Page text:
Kendra Field is associate professor of history and director of the Center for the Study of Race and Democracy at Tufts University. Field is the author of Growing Up with the Country: Family, Race, and Nation after the Civil War (Yale University Press, January 2018). The book traces her ancestors' migratory lives between the Civil War and the Great Migration. Field also served as Assistant Editor to David Levering Lewis' W.E.B. Du Bois: A Biography (Henry Holt, 2009). Field's research and teaching areas include race, slavery, freedom, migration, and social movements in the long nineteenth century; African-American family history, memory, and public history.

Field has been awarded fellowships from the Ford Foundation, the Andrew W. Mellon Foundation, the Huntington Library, and Harvard University's Charles Warren Center in American History. Field's recent articles have appeared in the Journal of American History, the Western Historical Quarterly, and Transition. She is the recipient of the Western Writers of America's, 2017 Spur Award for Best Western Short Nonfiction, the 2016 Boahen-Wilks Prize, and the OAH's Huggins-Quarles Award. Field has advised and appeared in historical documentaries including Henry Louis Gates, Jr.'s "The African Americans: Many Rivers to Cross" (2013) and "Roots: A History Revealed" (2016).

Field received her PhD in American History from New York University. She also holds a Master's in Public Policy from Harvard University's Kennedy School of Government and a BA from Williams College. Previously, Field served as Assistant Professor of History at the University of California, Riverside, and worked in education and the non-profit sector in Boston and New York.


  • PhD New York University, 2010
  • MPP Harvard University, 2002
  • BA Williams College, 1999


Nineteenth-century U.S., African American, Native American

Selected Honors and Awards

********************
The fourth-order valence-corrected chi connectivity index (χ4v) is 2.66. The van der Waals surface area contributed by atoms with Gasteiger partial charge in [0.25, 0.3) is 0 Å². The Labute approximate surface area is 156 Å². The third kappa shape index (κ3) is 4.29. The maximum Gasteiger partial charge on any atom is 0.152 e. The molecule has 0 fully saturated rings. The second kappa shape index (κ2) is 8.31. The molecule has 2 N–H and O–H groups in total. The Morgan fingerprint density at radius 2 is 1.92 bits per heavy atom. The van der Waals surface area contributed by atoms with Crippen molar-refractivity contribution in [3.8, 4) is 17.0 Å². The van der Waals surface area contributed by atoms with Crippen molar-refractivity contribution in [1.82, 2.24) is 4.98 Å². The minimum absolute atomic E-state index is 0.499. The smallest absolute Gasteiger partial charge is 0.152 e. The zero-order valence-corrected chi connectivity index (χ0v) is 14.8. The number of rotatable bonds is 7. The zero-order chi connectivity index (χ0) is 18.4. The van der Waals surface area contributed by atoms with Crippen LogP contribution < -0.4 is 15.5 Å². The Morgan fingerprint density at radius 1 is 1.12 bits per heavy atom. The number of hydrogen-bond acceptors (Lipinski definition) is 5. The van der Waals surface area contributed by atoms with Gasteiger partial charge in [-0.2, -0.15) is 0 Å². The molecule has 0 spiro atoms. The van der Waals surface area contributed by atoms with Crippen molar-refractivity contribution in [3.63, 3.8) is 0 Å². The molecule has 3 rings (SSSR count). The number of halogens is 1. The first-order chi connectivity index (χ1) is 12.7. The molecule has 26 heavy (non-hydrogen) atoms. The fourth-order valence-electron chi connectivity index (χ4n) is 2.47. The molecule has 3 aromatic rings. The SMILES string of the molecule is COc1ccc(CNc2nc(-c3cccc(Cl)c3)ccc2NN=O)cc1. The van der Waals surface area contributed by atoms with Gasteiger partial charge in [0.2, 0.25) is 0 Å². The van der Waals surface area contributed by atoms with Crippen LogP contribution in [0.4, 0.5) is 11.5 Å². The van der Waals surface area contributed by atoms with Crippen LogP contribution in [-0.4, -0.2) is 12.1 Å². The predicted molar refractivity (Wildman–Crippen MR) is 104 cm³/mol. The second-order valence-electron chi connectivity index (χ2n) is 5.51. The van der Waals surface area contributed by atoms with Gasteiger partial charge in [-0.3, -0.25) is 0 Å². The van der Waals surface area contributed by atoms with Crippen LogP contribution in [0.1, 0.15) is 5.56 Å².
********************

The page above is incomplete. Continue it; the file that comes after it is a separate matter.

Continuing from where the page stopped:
Winner of the Western Writers of America Spur Award for Best Western Short Nonfiction, 2017
Bernstein Faculty Fellowship, Tufts University, 2017-2018
Winner of the Boahen-Wilks Prize, Ghana Studies Association, 2016
Faculty Fellow, Charles Warren Center in American History, Harvard University, 2016-2017
Nominee, Pushcart Prize, 2015
Neubauer Faculty Fellowship, Tufts University, 2014-2015
Huntington Library Fellowship, 2013
Andrew W. Mellon Career Enhancement Fellowship for Junior Faculty, Woodrow Wilson National Fellowship, 2012
University of California President's Faculty Research Fellowship in the Humanities, 2012
Hellman Fellowship, Hellman Family Foundation, 2012
Huggins-Quarles Award, Organization of American Historians, 2009
Ford Foundation Dissertation Fellowship, 2009
Charles Eastman Dissertation Fellowship, Dartmouth College, 2008

Selected Publications and Presentations

  • Field, Kendra T. Growing Up with the Country: Family, Race, and Nation after the Civil War (New Haven: Yale University Press, January 2018).
  • Field, Kendra T. and Daniel Lynch. "'Master of Ceremonies': The World of Peter Biggs in Civil War-Era Los Angeles," Western Historical Quarterly, October 2016. 2017 Winner of the Western Writers of America 2017 Spur Award for Best Western Short Nonfiction
  • Field, Kendra T. "'No Such Thing as Stand Still': Migration and Geopolitics in African-American History," Journal of American History (December 2015).
  • Field, Kendra T. and Ebony Coletu. "The Chief Sam Movement, A Century Later: Public Histories, Private Stories, and the African Diaspora," with Ebony Coletu, Transition Magazine 114 (July 2014). 2016 Winner of the Boahen-Wilks Prize, awarded by the Ghana Studies Association
  • Field, Kendra T. "The Violence of Family Formation: Enslaved Families and Reproductive Labor in the Marketplace," Reviews in American History, June 2014.
  • Field, Kendra T. "'Grandpa Brown didn't have no land.': Race, Gender, and An Intruder of Color in Indian Territory," in Gender and Race in American History, ed. Carol Faulkner and Alison Parker (University of Rochester, 2012).
  • Assistant Editor, W. E. B. Du Bois: A Biography, by David Levering Lewis (Henry Holt, 2009).

Teaching/Courses Taught

Family Histories and American Culture
African American History to 1865
African American Memory and History
Slavery and Race in North America
Black and Native New England
Race and Space in American History